But in fact, real wages continued to fall after the plague, and did not recover to pre-plague levels until the 1360s

Clark’s data (figure 7) seem to indicate otherwise. In his chart, English real wages shot up after the plague hit England in 1348 and kept on rising until 1450.

younotsneaky February 13, 2007 at 6:29 pm

anon, I’m slightly confused. Are you talking about modern Taiwan, SK, LA, and Africa or historical counterparts?

Your second comment also indicates you’re thinking about modern economies. Malthusian/historical economies – diminishing product of labor, not economies of scale (yes, I know the diff). Division of labor is somewhat constrained on a traditional farm after a certain point.

In primitive, landlordist economies, labor’s margin of production is far more relevant.

and uh, that depends on what exactly? (Hint, the answer has a numerator and a denominator)

anon February 13, 2007 at 6:56 pm

(Before anyone complains about the previous post being offtopic: In medieval England, land rent was the most important source of government finance – the famous Domesday book was a tax assessment roll. Land tax revenue was still substantial in Adam Smith’s time.)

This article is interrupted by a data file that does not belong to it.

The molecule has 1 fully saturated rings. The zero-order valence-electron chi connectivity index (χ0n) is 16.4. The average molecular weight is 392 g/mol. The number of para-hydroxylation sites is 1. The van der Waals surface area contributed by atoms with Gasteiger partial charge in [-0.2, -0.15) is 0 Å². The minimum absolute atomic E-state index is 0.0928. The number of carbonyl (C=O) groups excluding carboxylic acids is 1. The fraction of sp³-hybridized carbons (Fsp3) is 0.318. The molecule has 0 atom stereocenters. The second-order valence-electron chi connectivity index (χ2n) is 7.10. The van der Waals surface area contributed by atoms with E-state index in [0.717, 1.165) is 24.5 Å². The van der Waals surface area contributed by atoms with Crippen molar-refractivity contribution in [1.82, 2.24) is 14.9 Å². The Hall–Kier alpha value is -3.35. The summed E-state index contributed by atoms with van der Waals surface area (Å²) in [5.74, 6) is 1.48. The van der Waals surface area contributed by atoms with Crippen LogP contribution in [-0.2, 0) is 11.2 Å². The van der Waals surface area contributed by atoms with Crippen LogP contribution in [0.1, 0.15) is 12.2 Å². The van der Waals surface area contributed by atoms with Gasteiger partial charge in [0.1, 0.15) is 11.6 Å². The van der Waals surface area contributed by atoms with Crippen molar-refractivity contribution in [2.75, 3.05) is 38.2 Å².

Malthusian/historical economies

I said nothing about historical economies. Some ancient historical economies may have been “Malthusian” due to technology constraints, but this is not what’s meant by “Malthusian trap”. Presumably, a “trap” is something you can just escape from.

and uh, that depends on what exactly?

The total productivity of labor on freely available land, or (equivalently) the marginal productivity of labor on rent-yielding land.

(Hint, the answer has a numerator and a denominator)

Nope, it doesn’t. You’re confusing average with marginal values.

josh February 13, 2007 at 7:11 pm

Cyrus,

Could you please explain what you mean by “monetarist models”?

younotsneaky February 13, 2007 at 8:10 pm

Which is clearly not a reasonable assumption

For historical Malthusian economies it is.
For modern day developed countries wrt land, overall, wellllllll, ok, but how is that relevant to the topic?
For modern day less developed countries, maybe, maybe not.

It seems like you want to argue about something else. But war was brought up in a historical context.

And when you say above